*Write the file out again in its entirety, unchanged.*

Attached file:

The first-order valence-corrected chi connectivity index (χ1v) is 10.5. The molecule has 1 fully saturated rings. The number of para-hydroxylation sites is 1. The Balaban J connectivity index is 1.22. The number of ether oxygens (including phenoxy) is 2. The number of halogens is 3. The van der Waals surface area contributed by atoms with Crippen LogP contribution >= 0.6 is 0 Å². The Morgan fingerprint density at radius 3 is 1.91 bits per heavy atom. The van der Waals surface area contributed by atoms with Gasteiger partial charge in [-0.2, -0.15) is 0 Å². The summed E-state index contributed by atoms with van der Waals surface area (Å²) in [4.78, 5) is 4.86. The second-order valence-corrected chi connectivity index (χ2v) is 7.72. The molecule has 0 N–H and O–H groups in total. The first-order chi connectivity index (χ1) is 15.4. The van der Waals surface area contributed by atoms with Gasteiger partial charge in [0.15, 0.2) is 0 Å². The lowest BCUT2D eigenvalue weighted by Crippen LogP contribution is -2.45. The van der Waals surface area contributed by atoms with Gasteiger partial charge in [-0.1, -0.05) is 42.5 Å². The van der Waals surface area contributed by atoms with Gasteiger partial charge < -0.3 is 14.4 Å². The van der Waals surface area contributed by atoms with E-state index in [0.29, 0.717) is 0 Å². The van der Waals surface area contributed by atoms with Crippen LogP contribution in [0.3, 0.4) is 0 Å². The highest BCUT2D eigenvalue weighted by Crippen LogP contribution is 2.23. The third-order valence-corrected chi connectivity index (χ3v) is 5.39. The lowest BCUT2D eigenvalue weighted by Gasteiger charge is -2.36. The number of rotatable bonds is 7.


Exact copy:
The first-order valence-corrected chi connectivity index (χ1v) is 10.5. The molecule has 1 fully saturated rings. The number of para-hydroxylation sites is 1. The Balaban J connectivity index is 1.22. The number of ether oxygens (including phenoxy) is 2. The number of halogens is 3. The van der Waals surface area contributed by atoms with Crippen LogP contribution >= 0.6 is 0 Å². The Morgan fingerprint density at radius 3 is 1.91 bits per heavy atom. The van der Waals surface area contributed by atoms with Gasteiger partial charge in [-0.2, -0.15) is 0 Å². The summed E-state index contributed by atoms with van der Waals surface area (Å²) in [4.78, 5) is 4.86. The second-order valence-corrected chi connectivity index (χ2v) is 7.72. The molecule has 0 N–H and O–H groups in total. The first-order chi connectivity index (χ1) is 15.4. The van der Waals surface area contributed by atoms with Gasteiger partial charge in [0.15, 0.2) is 0 Å². The lowest BCUT2D eigenvalue weighted by Crippen LogP contribution is -2.45. The van der Waals surface area contributed by atoms with Gasteiger partial charge in [-0.1, -0.05) is 42.5 Å². The van der Waals surface area contributed by atoms with Gasteiger partial charge < -0.3 is 14.4 Å². The van der Waals surface area contributed by atoms with E-state index in [0.29, 0.717) is 0 Å². The van der Waals surface area contributed by atoms with Crippen LogP contribution in [0.3, 0.4) is 0 Å². The highest BCUT2D eigenvalue weighted by Crippen LogP contribution is 2.23. The third-order valence-corrected chi connectivity index (χ3v) is 5.39. The lowest BCUT2D eigenvalue weighted by Gasteiger charge is -2.36. The number of rotatable bonds is 7.